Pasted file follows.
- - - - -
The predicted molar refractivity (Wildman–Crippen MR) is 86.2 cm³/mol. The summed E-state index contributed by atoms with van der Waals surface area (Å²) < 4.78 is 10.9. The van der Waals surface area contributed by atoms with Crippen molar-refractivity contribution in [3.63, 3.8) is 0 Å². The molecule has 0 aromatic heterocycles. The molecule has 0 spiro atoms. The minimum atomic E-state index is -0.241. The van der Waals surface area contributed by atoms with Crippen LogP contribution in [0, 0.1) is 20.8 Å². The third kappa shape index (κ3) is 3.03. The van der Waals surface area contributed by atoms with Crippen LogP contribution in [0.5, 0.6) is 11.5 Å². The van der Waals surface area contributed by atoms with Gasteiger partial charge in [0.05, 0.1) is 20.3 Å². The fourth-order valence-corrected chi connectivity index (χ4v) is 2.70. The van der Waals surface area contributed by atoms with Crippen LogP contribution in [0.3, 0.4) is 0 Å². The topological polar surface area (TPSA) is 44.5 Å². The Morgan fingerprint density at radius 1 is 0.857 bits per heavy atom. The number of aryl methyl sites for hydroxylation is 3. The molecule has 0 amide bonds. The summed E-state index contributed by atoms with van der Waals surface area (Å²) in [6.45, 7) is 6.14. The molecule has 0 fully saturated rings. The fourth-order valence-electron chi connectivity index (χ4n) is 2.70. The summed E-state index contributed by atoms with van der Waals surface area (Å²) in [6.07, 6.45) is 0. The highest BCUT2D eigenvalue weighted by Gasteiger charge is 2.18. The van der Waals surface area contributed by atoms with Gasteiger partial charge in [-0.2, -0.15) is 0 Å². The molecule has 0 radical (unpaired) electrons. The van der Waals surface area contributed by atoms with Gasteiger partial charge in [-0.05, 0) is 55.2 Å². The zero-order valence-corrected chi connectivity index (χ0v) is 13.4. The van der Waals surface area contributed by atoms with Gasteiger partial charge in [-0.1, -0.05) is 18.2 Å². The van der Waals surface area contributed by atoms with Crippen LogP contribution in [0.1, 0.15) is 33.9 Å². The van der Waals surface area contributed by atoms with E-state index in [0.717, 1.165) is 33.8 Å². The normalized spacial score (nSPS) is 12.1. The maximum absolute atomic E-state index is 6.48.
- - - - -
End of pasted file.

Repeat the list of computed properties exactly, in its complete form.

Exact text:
The predicted molar refractivity (Wildman–Crippen MR) is 86.2 cm³/mol. The summed E-state index contributed by atoms with van der Waals surface area (Å²) < 4.78 is 10.9. The van der Waals surface area contributed by atoms with Crippen molar-refractivity contribution in [3.63, 3.8) is 0 Å². The molecule has 0 aromatic heterocycles. The molecule has 0 spiro atoms. The minimum atomic E-state index is -0.241. The van der Waals surface area contributed by atoms with Crippen LogP contribution in [0, 0.1) is 20.8 Å². The third kappa shape index (κ3) is 3.03. The van der Waals surface area contributed by atoms with Crippen LogP contribution in [0.5, 0.6) is 11.5 Å². The van der Waals surface area contributed by atoms with Gasteiger partial charge in [0.05, 0.1) is 20.3 Å². The fourth-order valence-corrected chi connectivity index (χ4v) is 2.70. The van der Waals surface area contributed by atoms with Crippen LogP contribution in [0.3, 0.4) is 0 Å². The topological polar surface area (TPSA) is 44.5 Å². The Morgan fingerprint density at radius 1 is 0.857 bits per heavy atom. The number of aryl methyl sites for hydroxylation is 3. The molecule has 0 amide bonds. The summed E-state index contributed by atoms with van der Waals surface area (Å²) in [6.45, 7) is 6.14. The molecule has 0 fully saturated rings. The fourth-order valence-electron chi connectivity index (χ4n) is 2.70. The summed E-state index contributed by atoms with van der Waals surface area (Å²) in [6.07, 6.45) is 0. The highest BCUT2D eigenvalue weighted by Gasteiger charge is 2.18. The van der Waals surface area contributed by atoms with Gasteiger partial charge in [-0.2, -0.15) is 0 Å². The molecule has 0 radical (unpaired) electrons. The van der Waals surface area contributed by atoms with Gasteiger partial charge in [-0.05, 0) is 55.2 Å². The zero-order valence-corrected chi connectivity index (χ0v) is 13.4. The van der Waals surface area contributed by atoms with Gasteiger partial charge in [-0.1, -0.05) is 18.2 Å². The van der Waals surface area contributed by atoms with Crippen LogP contribution in [0.1, 0.15) is 33.9 Å². The van der Waals surface area contributed by atoms with E-state index in [0.717, 1.165) is 33.8 Å². The normalized spacial score (nSPS) is 12.1. The maximum absolute atomic E-state index is 6.48.